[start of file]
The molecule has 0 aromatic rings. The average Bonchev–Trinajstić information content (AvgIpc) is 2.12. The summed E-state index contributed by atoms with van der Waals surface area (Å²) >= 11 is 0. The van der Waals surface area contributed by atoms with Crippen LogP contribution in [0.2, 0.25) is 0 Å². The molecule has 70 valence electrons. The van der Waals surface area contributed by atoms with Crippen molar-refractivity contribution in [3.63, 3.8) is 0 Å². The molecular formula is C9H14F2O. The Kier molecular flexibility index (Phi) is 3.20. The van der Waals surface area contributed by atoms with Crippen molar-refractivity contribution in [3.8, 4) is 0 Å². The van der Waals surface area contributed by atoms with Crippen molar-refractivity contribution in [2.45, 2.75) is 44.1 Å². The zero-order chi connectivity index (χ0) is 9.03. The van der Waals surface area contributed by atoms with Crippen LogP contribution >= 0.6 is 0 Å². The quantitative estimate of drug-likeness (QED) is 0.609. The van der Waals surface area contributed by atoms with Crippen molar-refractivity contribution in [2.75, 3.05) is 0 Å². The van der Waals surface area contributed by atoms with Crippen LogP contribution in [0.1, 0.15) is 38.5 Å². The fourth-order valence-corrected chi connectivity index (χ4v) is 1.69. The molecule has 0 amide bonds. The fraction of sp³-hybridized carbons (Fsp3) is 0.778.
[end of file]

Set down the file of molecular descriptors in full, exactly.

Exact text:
The molecule has 0 aromatic rings. The average Bonchev–Trinajstić information content (AvgIpc) is 2.12. The summed E-state index contributed by atoms with van der Waals surface area (Å²) >= 11 is 0. The van der Waals surface area contributed by atoms with Crippen LogP contribution in [0.2, 0.25) is 0 Å². The molecule has 70 valence electrons. The van der Waals surface area contributed by atoms with Crippen molar-refractivity contribution in [3.63, 3.8) is 0 Å². The molecular formula is C9H14F2O. The Kier molecular flexibility index (Phi) is 3.20. The van der Waals surface area contributed by atoms with Crippen molar-refractivity contribution in [3.8, 4) is 0 Å². The van der Waals surface area contributed by atoms with Crippen molar-refractivity contribution in [2.45, 2.75) is 44.1 Å². The zero-order chi connectivity index (χ0) is 9.03. The van der Waals surface area contributed by atoms with Crippen LogP contribution >= 0.6 is 0 Å². The quantitative estimate of drug-likeness (QED) is 0.609. The van der Waals surface area contributed by atoms with Crippen molar-refractivity contribution in [2.75, 3.05) is 0 Å². The van der Waals surface area contributed by atoms with Crippen LogP contribution in [0.1, 0.15) is 38.5 Å². The fourth-order valence-corrected chi connectivity index (χ4v) is 1.69. The molecule has 0 amide bonds. The fraction of sp³-hybridized carbons (Fsp3) is 0.778.